Issue Date: January 10, 2011
U.S. Weak Domestic Demand Will Be Offset By Strong Exports, Low Natural Gas Prices
The U.S. chemical industry will have to go beyond restocking its customers’ inventories to experience growth in 2011. The sales bump that began in mid-2009, when manufacturers replaced stockpiles whittled down during the recession, has faded. In its place, according to the American Chemistry Council, will be strong export demand, especially from emerging markets.
U.S. production of all chemicals is expected to rise by 3.0% in 2011, ACC reports, or by 2.7% if pharmaceuticals are excluded. Last year’s increase in total chemical output was similar at 3.1%; but production excluding pharmaceuticals rose 5.2%.
Most chemical markets have recovered steam, except building and construction. Demand for construction materials continues to be weighed down by low housing starts and won’t fully recover until 2012, ACC economist T. Kevin Swift predicts. In the U.S., long-running high unemployment will hamper the growth of consumer spending on durable goods.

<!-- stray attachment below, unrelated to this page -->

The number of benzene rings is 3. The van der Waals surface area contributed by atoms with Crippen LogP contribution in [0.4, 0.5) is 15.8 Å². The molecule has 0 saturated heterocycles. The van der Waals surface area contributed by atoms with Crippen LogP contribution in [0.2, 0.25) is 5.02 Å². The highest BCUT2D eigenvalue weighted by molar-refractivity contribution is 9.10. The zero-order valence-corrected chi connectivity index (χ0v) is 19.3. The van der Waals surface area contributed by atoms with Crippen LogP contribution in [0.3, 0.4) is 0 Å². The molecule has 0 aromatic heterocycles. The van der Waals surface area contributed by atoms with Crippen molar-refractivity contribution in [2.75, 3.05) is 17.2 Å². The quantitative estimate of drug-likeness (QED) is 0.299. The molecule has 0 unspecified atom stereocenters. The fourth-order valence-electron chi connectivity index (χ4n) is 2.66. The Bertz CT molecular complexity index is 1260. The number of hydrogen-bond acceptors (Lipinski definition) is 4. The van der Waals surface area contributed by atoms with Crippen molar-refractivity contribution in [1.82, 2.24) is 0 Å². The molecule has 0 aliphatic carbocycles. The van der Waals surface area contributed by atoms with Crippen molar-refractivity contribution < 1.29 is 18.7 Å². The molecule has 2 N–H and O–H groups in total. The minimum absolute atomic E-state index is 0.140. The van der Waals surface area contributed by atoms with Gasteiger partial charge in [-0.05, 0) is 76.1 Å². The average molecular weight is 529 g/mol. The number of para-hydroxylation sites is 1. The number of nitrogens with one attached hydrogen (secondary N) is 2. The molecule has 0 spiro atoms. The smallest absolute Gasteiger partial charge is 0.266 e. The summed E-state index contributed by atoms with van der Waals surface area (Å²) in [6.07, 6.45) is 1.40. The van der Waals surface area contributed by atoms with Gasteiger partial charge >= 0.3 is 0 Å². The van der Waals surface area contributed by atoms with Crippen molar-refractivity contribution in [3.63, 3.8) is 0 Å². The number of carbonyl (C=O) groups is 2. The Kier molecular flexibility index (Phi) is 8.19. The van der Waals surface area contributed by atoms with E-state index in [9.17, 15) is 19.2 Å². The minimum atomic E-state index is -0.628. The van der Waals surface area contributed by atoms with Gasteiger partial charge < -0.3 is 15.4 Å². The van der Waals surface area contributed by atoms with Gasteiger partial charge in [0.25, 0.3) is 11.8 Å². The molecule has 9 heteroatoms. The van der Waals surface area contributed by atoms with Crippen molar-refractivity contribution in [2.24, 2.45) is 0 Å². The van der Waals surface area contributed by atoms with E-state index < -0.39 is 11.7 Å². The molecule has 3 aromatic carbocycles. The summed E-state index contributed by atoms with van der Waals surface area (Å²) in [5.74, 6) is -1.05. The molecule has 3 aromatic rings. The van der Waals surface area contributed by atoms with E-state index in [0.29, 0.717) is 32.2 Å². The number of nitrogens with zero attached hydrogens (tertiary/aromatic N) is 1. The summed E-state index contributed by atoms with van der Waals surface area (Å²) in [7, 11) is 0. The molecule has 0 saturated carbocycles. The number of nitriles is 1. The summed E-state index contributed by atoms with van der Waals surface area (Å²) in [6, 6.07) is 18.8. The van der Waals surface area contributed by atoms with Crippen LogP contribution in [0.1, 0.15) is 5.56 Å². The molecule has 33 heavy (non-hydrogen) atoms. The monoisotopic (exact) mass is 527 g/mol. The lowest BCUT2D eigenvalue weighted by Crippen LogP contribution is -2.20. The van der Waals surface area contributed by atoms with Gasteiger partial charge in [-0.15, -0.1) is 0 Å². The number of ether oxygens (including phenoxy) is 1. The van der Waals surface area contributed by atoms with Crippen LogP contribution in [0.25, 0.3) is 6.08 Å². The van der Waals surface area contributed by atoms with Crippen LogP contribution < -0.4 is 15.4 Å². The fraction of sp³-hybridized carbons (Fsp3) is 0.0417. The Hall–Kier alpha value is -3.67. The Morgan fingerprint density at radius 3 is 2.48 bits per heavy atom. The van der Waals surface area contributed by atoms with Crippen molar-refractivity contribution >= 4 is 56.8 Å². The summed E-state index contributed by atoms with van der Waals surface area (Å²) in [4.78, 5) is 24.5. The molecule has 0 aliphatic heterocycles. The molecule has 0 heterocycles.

Despite these headwinds, many chemical firms are signaling that they expect a strong 2011. At a December 2010 investor presentation, DuPont CEO Ellen J. Kullman forecast that earnings per share would reach $3.30 to $3.60 this year, compared with an expected $3.10 in 2010. Demand for food by the world’s growing population will bring 8–10% growth to DuPont’s agriculture segment, she reported.
The Society of Chemical Manufacturers & Affiliates asked its members, mostly small-scale specialties makers, about their expectations for sales this year. SOCMA CEO Lawrence D. Sloan said most responded with cautious optimism. They are observing some growth in domestic sales, but firms that do business in Asia are seeing a stronger upswing.
For example, privately held intermediates maker Dixie Chemical projects “2011 should see further increases, especially in our monomers and additives businesses. The weakening of the dollar may help export sales, but Asian competition may offset these potential gains.”
In basic chemicals, the availability of low-cost natural gas from shale deposits will bring favorable conditions for U.S. producers. Dow Chemical, for example, recently said it plans to increase its ethane-cracking capabilities by 20–30% over the next two to three years. “We expect several such projects to be announced in 2011–12 as chemical companies capitalize on structurally lower U.S. ethane prices,” says Laurence Alexander, chemicals analyst at Jefferies & Co.
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